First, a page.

Editor's Notes

Social inequality is wrong -- and it makes you fat

|
()

tredmond@sfbg.com

Social inequality is morally wrong, politically dumb, and economically unsustainable. It also makes you fat.

Seriously.

There's a book by two British epidemiologists that argues the physical and mental health case for economic equality — and it's full of great stuff. It's a year old, but I read a nice analysis of it in Nicholas Kristof's column in the Jan. 2 New York Times. Kristof notes that Richard Wilkinson and Kate Pickett, both British epidemiologists, cited vast and growing evidence that societies with greater equality are in general more healthy. And by that they mean not only that those societies have less crime and violence; the people who live with greater equality actually have less heart disease, mental illness, and obesity.

The book is called The Spirit Level: Why Greater Equality Makes Societies Stronger. A lot of it's kind of touchy-feeley, but in the end, they come to a scientific conclusion: "The relationships between inequality and poor health and social problems are too strong to be attributable to chance."

The two scientists also take on one of the great taboos of modern economics. They argue that growth isn't necessarily good, that the standard goal of every official government policy in every major nation in the world — capitalist, socialist, or communist — over at least the past half-century, has been based on a flawed assumption.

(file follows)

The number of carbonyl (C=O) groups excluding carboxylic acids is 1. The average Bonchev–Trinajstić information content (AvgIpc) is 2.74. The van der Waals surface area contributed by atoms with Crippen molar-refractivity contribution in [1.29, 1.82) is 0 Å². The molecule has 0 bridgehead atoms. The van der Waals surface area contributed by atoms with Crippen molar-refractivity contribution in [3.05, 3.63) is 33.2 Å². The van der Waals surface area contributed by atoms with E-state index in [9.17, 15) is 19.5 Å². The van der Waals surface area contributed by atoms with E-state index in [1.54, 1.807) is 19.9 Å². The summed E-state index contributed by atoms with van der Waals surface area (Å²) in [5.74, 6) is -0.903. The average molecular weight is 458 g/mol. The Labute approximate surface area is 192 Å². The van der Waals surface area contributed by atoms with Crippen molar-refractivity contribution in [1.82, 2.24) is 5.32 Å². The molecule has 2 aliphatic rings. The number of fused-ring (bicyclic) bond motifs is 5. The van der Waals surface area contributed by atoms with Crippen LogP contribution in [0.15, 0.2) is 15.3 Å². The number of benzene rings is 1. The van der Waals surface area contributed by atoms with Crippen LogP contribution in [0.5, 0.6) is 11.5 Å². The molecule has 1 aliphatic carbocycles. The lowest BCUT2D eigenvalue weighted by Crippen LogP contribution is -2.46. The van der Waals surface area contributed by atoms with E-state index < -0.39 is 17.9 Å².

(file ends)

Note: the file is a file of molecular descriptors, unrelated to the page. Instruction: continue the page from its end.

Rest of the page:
There aren't even that many progressives in this country who want to challenge the idea that the economy needs to grow to solve problems like unemployment and poverty. Sim Van Der Ryn, the visionary planner and architect, once told me that it makes no sense to have "a perpetually adolescent economy." But in most polite company, that's heresy.

But our new governor, who once employed Van Der Ryn as the director of the Office of Appropriate Technology, has a few heretical cells in his Jesuit-trained brain. And while I don't expect him to turn the state's growth frenzy on its head, he ought to be willing to think about this:

The solution to California's problems may lie more with redistributing the pie than with making it larger.

I'm not arguing that we should abandon growth, particularly at a time of high unemployment. But keep in mind: corporate profits are already up, both here and nationwide — but the big companies are hoarding their cash and not hiring. Banks are making money again — but they're not lending it out. We're in a different sort of recovery here, one that may, for the moment, be structurally jobless. During the deep recession, businesses figured out how to survive with fewer employees, and they're not about to start expanding the payroll.

And of course, the public sector has done nothing but shrink, and there's little talk of anything but more shrinking.

So maybe the only way we're going to get out of this is to inject more money into the economy, not by borrowing but by sending some of the idle wealth at the top back down to the level where it might become production. It might make us all a lot healthier. Because it turns out that you don't have to eat the rich; just tax them.